Speaking purely from a logical perspective, if you are working at the pound, there is an automatic assumption of risk that any employee obtains that an animal may bite, scratch, or otherwise attempt to attack the workers. The warning the employer provided is quite valid and that by itself is not a violation. While it is not 'acceptable', it is a real danger. It may create liability if the injury is serious enough where you may need to seek workers compensation benefits but it is somewhat difficult to not expect biting if you work at a kennel--that is indeed part of the job. The same potential risk may be working at day-care--children can bite those who work with them, although I am not equating children with animals, merely with a similar sort of risk.
In terms of watching you on film, New Jersey laws permit employers placing cameras on site, just not in truly private areas such as bathrooms or locker rooms. Being told that you are being filmed is simply putting you on notice, but it does not violate state law if you are being filmed. If he does film you elsewhere, it can create violations and potentially permit you to file for a cause of action and damages.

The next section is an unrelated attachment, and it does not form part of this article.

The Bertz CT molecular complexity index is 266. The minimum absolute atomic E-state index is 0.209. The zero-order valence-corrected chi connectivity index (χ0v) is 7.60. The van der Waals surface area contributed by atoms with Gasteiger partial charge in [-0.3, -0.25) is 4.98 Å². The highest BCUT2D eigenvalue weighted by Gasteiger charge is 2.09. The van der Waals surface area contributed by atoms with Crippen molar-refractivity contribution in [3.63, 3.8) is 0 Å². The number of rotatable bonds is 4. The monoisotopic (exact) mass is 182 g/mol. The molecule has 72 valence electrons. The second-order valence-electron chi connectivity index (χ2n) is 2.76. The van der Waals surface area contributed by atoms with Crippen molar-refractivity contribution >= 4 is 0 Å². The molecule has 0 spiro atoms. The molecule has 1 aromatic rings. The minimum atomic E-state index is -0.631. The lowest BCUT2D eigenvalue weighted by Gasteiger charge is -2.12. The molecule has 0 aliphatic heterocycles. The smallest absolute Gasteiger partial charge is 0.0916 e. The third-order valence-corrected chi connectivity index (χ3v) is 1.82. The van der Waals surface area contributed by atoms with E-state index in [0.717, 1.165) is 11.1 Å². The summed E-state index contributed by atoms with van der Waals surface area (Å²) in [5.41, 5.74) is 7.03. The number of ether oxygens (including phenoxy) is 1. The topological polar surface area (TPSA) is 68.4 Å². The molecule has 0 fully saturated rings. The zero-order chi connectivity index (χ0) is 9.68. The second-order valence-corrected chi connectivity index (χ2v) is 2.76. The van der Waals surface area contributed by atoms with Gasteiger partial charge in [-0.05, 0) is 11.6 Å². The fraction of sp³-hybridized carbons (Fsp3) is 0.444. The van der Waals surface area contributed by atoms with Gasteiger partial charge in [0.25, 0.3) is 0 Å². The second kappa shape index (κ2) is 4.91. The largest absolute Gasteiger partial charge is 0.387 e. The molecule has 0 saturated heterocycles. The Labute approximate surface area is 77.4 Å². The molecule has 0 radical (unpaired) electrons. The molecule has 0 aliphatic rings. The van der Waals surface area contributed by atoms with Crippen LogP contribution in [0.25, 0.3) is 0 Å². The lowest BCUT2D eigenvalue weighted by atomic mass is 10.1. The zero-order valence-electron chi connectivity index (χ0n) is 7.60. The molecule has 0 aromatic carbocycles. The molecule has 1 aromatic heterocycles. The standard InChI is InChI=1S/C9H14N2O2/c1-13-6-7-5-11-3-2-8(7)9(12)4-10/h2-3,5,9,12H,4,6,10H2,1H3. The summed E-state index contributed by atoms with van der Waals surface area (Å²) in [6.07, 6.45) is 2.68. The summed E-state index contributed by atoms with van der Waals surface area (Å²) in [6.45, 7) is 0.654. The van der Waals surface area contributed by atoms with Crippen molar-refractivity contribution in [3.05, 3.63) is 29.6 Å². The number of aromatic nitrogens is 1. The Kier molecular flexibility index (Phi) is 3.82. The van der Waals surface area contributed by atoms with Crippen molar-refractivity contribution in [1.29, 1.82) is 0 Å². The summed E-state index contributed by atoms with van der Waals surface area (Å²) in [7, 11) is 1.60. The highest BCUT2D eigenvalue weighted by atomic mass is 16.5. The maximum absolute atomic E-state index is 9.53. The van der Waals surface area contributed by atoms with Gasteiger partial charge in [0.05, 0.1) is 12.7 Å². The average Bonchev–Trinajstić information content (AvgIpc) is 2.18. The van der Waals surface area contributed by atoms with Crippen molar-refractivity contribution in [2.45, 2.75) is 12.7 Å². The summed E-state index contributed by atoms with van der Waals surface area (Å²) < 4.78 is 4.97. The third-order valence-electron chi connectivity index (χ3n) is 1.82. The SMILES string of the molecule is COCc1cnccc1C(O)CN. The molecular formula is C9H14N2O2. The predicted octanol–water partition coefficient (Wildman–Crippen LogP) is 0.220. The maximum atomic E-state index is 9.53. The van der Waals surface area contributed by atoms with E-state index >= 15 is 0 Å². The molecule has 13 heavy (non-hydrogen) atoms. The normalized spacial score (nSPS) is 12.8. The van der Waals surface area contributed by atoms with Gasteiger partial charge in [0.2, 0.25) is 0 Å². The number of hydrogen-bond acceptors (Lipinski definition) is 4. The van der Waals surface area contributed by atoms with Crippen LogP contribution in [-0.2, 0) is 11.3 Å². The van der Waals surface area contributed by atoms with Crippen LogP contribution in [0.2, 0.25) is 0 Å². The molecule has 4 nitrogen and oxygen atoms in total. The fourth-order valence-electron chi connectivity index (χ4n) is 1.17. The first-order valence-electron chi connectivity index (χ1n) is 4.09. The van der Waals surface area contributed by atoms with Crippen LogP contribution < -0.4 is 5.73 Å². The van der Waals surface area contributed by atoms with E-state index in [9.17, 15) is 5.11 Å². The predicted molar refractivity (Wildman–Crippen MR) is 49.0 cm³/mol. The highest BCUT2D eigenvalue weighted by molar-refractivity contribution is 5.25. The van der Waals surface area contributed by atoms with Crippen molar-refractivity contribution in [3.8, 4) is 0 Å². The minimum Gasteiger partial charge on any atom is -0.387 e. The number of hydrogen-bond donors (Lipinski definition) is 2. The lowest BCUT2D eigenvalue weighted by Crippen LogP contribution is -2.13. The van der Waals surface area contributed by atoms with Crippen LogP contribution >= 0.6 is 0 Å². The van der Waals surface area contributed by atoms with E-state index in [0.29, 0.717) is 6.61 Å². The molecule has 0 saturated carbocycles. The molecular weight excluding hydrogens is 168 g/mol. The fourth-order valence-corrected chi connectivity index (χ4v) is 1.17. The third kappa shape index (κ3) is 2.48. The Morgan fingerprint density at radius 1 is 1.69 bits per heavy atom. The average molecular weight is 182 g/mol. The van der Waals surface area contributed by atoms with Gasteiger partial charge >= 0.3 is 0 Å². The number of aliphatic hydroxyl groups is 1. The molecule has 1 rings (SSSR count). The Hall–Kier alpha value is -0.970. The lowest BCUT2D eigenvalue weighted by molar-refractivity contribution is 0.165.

Having worker's compensation is an insurance coverage policy
that makes employer liable for personal injuries
that employees sustain while being on employer premises or working for them. In this situation if you seriously hurt your wrist and it is in pan, you can potentially request the employer's insurance information so that you can file a claim and have the coverage cover your medical costs if any. That is why it is important, it can help you cover costs from hurting yourself while working for this employer. This is obviously very important if you are already injured and may be injured further.
Ultimately it sounds as if this job is completely not what you expected. In that situation you really have two options--you can either tough it out because the situation likely will not change for the better, or you can quit and find something better. So far the employer has not demanded or requested that you do anything outside of your scope of employment as a 'manager' in a kennel (since a manager is supposed to know all aspects of employment), but if you feel it will get worse, consider finding something that is more aligned with your expectations.